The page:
This year is unlikely to be a straightforward one if you want to move to a new banking job in Hong Kong or Singapore. Redundancies, offshoring and hiring freezes don’t look like going away.
What are the toughest decisions that candidates in Asia must deal with in 2017? Finance recruiters highlight some difficult dilemmas.
Chinese banks are hiring in Hong Kong as Western ones pare back. “The common expectation is that salaries will be slightly lower at mainland firms, but I’ve seen many examples where bankers have actually had to weigh up a sizable drop in basic pay against the promise of higher year-end bonuses to compensate,” says Nick Lambe, group managing director at recruiters Links International in Hong Kong. “This can make a decision to move to a Chinese bank very difficult, as the leap of faith needed is huge.”
With global banks in Asia continuing to cut and offshore jobs, some finance professionals are making pre-emptive moves into contracting. “We recently had a candidate who was interviewing for a 12-month contract position with an international bank in Singapore,” says Sam Belcher, managing director at recruiters The Edge Partnership in Singapore. “Although they were working in a permanent role, they decided to leave and accept the contract because their employer was restructuring and deploying roles overseas.”
Would you move from a stable boutique to a large firm with a hire-and-fire reputation? Tier-one US and European investment banks may be laying off senior front-office staff in Asia, but they’re still competing for top-performing analysts and associates, says Jay Abeyasinghe, associate director of financial services at recruiters Morgan McKinley in Singapore. “There’s a growing cohort of talented young bankers in second-tier banks who may well get the call to interview with the top-tier later this year,” he says. The upsides of moving obviously include better compensation and working on mega-cap deals. “The counter considerations include work-life balance and potentially a lower job rank, but most bankers in Asia will still choose to go,” adds Abeyasinghe.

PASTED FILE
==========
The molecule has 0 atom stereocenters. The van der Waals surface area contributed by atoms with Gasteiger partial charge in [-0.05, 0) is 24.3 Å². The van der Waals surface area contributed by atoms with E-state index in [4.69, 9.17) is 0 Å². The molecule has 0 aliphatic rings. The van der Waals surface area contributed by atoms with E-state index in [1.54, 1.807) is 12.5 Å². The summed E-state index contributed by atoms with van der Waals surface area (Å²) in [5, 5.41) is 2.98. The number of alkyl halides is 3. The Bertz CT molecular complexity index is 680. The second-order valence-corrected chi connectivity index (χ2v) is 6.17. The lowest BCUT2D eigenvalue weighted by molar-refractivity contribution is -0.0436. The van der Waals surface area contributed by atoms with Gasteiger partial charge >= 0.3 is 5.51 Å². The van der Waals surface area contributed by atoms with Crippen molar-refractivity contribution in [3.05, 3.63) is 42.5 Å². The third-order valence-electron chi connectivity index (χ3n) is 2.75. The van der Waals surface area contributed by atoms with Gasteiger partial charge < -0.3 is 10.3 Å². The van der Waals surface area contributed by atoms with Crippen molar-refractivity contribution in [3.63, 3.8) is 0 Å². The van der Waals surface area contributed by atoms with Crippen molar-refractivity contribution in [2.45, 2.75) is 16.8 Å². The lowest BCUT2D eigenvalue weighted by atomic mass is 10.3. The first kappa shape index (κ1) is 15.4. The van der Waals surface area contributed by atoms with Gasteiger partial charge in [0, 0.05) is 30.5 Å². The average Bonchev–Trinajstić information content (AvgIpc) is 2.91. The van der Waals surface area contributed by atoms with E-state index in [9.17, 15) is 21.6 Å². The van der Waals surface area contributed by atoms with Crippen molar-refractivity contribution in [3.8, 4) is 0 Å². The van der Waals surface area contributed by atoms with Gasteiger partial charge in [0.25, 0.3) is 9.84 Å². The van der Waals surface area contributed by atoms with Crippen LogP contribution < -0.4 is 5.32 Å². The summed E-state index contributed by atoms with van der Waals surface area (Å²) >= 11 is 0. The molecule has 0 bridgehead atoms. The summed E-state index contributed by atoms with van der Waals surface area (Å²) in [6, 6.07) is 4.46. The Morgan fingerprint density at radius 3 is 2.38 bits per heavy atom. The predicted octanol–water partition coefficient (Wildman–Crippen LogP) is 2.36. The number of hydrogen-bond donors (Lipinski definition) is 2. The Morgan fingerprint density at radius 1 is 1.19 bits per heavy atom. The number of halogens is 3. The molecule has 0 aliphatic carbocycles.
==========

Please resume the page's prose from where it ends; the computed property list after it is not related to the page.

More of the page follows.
“Senior bankers made redundant from foreign banks may face the dilemma of reporting to their former industry peers or juniors if they go for roles in Asian banks,” says Angela Kuek, director of search firm Meyer Consulting Group in Singapore. “This can be a hard pill to swallow. The ‘face’ issue in Asian banking is still a genuine problem, and how people deal with it often depends on how financially desperate they are to land a job.”
“In the current market, lots of banking professionals in Asia remain out of work,” says Farida Charania, Asia Pacific CEO of search firm Nastrac Group. “If you’re one of them, you’ll always be asked in an interview about why your former bank chose you for redundancy. But I’m finding that not many people are convincing when they answer this question.” Start preparing your response now.
Tight profit margins may have forced ANZ, Barclays and Coutts to quit Asian private banking last year, but large firms (think, Credit Suisse, Standard Chartered and Julius Baer) are still hiring and are offering large pay increases to entice new relationship managers. “Private bankers need to weigh up an instant increase in base salary against the potential negative long-term effects on their total compensation if their AUM is diluted,” says Grant Torrens, business director of recruiters Hays in Singapore. “The new bank may already have some of the RM’s clients on its books, which would cause an ‘ownership’ risk. There could also be compliance and platform problems.”
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